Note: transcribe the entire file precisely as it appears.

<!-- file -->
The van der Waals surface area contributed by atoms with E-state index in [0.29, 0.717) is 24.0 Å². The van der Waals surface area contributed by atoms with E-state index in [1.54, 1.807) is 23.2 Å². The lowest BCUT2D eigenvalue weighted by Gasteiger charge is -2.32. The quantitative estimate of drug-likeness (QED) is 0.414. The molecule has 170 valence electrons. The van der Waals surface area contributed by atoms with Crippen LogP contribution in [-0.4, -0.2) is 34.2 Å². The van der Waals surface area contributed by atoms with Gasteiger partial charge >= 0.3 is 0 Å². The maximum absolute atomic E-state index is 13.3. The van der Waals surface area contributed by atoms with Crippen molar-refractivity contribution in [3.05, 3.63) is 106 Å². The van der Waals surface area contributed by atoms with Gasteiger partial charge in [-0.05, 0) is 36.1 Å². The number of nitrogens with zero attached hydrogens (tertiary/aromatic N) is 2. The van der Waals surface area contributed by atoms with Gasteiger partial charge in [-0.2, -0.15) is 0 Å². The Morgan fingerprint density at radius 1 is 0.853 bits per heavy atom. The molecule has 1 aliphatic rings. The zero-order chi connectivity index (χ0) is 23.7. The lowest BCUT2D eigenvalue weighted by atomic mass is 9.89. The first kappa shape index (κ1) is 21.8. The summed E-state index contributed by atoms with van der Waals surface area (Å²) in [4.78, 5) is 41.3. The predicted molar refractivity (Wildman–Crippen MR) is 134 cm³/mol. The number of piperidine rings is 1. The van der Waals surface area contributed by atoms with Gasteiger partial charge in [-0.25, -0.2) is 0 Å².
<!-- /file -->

The van der Waals surface area contributed by atoms with E-state index in [0.29, 0.717) is 24.0 Å². The van der Waals surface area contributed by atoms with E-state index in [1.54, 1.807) is 23.2 Å². The lowest BCUT2D eigenvalue weighted by Gasteiger charge is -2.32. The quantitative estimate of drug-likeness (QED) is 0.414. The molecule has 170 valence electrons. The van der Waals surface area contributed by atoms with Crippen LogP contribution in [-0.4, -0.2) is 34.2 Å². The van der Waals surface area contributed by atoms with Gasteiger partial charge >= 0.3 is 0 Å². The maximum absolute atomic E-state index is 13.3. The van der Waals surface area contributed by atoms with Crippen molar-refractivity contribution in [3.05, 3.63) is 106 Å². The van der Waals surface area contributed by atoms with Gasteiger partial charge in [-0.05, 0) is 36.1 Å². The number of nitrogens with zero attached hydrogens (tertiary/aromatic N) is 2. The van der Waals surface area contributed by atoms with Gasteiger partial charge in [-0.2, -0.15) is 0 Å². The Morgan fingerprint density at radius 1 is 0.853 bits per heavy atom. The molecule has 1 aliphatic rings. The zero-order chi connectivity index (χ0) is 23.7. The lowest BCUT2D eigenvalue weighted by atomic mass is 9.89. The first kappa shape index (κ1) is 21.8. The summed E-state index contributed by atoms with van der Waals surface area (Å²) in [4.78, 5) is 41.3. The predicted molar refractivity (Wildman–Crippen MR) is 134 cm³/mol. The number of piperidine rings is 1. The van der Waals surface area contributed by atoms with Gasteiger partial charge in [-0.25, -0.2) is 0 Å².